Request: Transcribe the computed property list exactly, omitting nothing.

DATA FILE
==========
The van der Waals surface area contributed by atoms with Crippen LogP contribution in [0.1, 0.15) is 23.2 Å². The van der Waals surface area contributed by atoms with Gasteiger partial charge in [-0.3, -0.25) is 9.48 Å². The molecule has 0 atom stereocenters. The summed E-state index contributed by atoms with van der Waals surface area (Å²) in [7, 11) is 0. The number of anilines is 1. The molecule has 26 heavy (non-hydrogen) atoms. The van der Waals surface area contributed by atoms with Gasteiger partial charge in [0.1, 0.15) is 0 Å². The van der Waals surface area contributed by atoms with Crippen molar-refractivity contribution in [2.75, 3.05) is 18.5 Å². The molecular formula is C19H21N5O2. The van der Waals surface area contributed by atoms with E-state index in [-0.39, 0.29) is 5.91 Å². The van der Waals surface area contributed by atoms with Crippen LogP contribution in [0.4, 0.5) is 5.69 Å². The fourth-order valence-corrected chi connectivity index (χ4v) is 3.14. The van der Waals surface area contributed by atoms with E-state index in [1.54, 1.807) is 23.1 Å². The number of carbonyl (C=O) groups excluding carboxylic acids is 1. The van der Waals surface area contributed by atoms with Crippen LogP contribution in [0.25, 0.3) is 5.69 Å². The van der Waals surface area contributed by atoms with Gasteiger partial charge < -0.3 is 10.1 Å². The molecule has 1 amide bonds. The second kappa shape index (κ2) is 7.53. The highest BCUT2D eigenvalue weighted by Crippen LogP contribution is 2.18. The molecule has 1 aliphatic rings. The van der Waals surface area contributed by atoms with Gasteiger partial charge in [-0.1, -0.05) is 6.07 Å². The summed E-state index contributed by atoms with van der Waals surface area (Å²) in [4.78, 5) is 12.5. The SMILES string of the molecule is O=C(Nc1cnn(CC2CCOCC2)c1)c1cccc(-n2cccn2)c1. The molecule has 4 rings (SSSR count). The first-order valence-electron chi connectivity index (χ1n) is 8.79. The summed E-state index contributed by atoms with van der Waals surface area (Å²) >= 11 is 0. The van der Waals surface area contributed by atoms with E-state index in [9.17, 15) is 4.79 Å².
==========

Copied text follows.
The van der Waals surface area contributed by atoms with Crippen LogP contribution in [0.1, 0.15) is 23.2 Å². The van der Waals surface area contributed by atoms with Gasteiger partial charge in [-0.3, -0.25) is 9.48 Å². The molecule has 0 atom stereocenters. The summed E-state index contributed by atoms with van der Waals surface area (Å²) in [7, 11) is 0. The number of anilines is 1. The molecule has 26 heavy (non-hydrogen) atoms. The van der Waals surface area contributed by atoms with Gasteiger partial charge in [0.1, 0.15) is 0 Å². The van der Waals surface area contributed by atoms with Crippen molar-refractivity contribution in [2.75, 3.05) is 18.5 Å². The molecular formula is C19H21N5O2. The van der Waals surface area contributed by atoms with E-state index in [-0.39, 0.29) is 5.91 Å². The van der Waals surface area contributed by atoms with Crippen LogP contribution in [0.4, 0.5) is 5.69 Å². The fourth-order valence-corrected chi connectivity index (χ4v) is 3.14. The van der Waals surface area contributed by atoms with E-state index in [1.54, 1.807) is 23.1 Å². The number of carbonyl (C=O) groups excluding carboxylic acids is 1. The van der Waals surface area contributed by atoms with Crippen LogP contribution in [0.25, 0.3) is 5.69 Å². The van der Waals surface area contributed by atoms with Gasteiger partial charge < -0.3 is 10.1 Å². The molecule has 1 amide bonds. The second kappa shape index (κ2) is 7.53. The highest BCUT2D eigenvalue weighted by Crippen LogP contribution is 2.18. The molecule has 1 aliphatic rings. The van der Waals surface area contributed by atoms with Gasteiger partial charge in [-0.1, -0.05) is 6.07 Å². The summed E-state index contributed by atoms with van der Waals surface area (Å²) in [4.78, 5) is 12.5. The SMILES string of the molecule is O=C(Nc1cnn(CC2CCOCC2)c1)c1cccc(-n2cccn2)c1. The molecule has 4 rings (SSSR count). The first-order valence-electron chi connectivity index (χ1n) is 8.79. The summed E-state index contributed by atoms with van der Waals surface area (Å²) >= 11 is 0. The van der Waals surface area contributed by atoms with E-state index in [9.17, 15) is 4.79 Å².